Nobel Chemist, Others Issue Strong Call
for National Nanotechnology Initiative

Congressional Support Developing for Doubling Nanotechnology R&D Funds

By Richard P. Terra

Foresight Briefing #5, originally published 1999


(June 1999) Testifying before both House and Senate committees in recent weeks, Nobel prize-winning chemist Richard E. Smalley of Rice University's Center for Nanoscale Science and Technology has called for congressional support of a National Nanotechnology Initiative that could double U.S. Federal funding for nano-scale research and development efforts over the next three years, to about $460 million. Smalley's support for the initiative before the Subcommittee on Basic Research of the House Science Committee was echoed by Ralph Merkle of Xerox PARC, and by NSF and other federal research officials.

"The impact of nanotechnology on health, wealth, and lives of people will be at least the equivalent of the combined influences of microelectronics, medical imaging, computer-aided engineering, and man-made polymers developed in this century," Smalley said.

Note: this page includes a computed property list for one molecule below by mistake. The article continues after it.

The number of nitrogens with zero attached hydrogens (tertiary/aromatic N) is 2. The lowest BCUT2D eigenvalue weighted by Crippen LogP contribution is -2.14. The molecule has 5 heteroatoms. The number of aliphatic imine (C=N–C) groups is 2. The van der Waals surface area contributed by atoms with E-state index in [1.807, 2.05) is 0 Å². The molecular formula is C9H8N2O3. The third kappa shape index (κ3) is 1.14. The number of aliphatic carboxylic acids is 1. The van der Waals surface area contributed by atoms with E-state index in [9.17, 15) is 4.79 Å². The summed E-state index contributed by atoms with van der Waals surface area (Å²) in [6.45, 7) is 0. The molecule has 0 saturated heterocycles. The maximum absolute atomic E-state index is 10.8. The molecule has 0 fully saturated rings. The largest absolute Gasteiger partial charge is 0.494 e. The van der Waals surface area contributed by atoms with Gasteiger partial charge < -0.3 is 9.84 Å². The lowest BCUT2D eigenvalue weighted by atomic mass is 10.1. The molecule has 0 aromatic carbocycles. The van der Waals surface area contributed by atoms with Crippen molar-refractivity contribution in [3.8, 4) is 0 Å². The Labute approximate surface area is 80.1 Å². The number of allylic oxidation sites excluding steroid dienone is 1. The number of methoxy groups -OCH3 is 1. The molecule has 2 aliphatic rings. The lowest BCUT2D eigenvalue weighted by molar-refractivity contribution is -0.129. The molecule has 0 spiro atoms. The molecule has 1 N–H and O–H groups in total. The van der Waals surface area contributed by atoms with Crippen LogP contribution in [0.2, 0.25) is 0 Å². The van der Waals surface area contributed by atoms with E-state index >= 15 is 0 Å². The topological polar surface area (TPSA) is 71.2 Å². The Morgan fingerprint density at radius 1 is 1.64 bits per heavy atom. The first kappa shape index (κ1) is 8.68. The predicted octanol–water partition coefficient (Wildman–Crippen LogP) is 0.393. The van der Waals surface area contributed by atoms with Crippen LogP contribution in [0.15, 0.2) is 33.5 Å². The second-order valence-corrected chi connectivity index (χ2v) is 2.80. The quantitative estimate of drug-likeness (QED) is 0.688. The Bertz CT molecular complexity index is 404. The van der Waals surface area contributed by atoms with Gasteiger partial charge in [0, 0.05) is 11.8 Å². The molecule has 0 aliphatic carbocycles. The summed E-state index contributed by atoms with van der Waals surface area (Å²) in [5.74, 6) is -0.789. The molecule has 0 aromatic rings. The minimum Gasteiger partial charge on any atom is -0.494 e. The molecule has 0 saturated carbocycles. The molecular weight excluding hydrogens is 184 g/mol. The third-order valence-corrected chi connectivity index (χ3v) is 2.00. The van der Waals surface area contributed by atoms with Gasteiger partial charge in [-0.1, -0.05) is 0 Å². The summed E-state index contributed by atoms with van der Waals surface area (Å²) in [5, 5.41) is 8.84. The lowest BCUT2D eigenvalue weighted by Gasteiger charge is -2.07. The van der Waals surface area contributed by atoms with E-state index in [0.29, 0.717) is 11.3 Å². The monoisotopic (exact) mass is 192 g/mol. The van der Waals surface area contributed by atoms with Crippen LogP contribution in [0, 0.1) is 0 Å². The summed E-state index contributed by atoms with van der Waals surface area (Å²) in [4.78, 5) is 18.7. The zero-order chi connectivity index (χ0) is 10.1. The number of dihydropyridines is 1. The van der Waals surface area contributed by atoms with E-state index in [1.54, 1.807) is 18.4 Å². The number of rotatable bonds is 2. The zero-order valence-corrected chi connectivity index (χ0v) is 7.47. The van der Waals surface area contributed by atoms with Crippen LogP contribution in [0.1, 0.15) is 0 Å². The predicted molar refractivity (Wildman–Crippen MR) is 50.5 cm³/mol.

In some of the most important public discussions of nanotechnology so far this year, the panel of expert witnesses testified to the profound impact nanotechnology will have, and offered their thoughts on how federal research and developments efforts should be guided.

"Nanotechnology will replace our entire manufacturing base with a new, radically more precise, radically less expensive, and radically more flexible way of making products. . . . ," said Ralph Merkle of Xerox PARC and a Senior Research Associate at the Institute for Molecular Manufacturing. "The objective is a pervasive change in manufacturing—a change that will leave virtually no product untouched. Economic progress and military readiness for the 21st century will depend fundamentally on maintaining a competitive position in nanotechnology. . . . The first groups to develop assemblers will have a historic window for economic, military, and environmental impact."

Eugene Wong, Assistant Director of the Engineering Directorate at National Science Foundation, told the committee: "Recent discoveries at this scale are promising to revolutionize biology, electronics, materials, and all their applications. We're seeing inventions and discoveries that were unimaginable only a short time ago."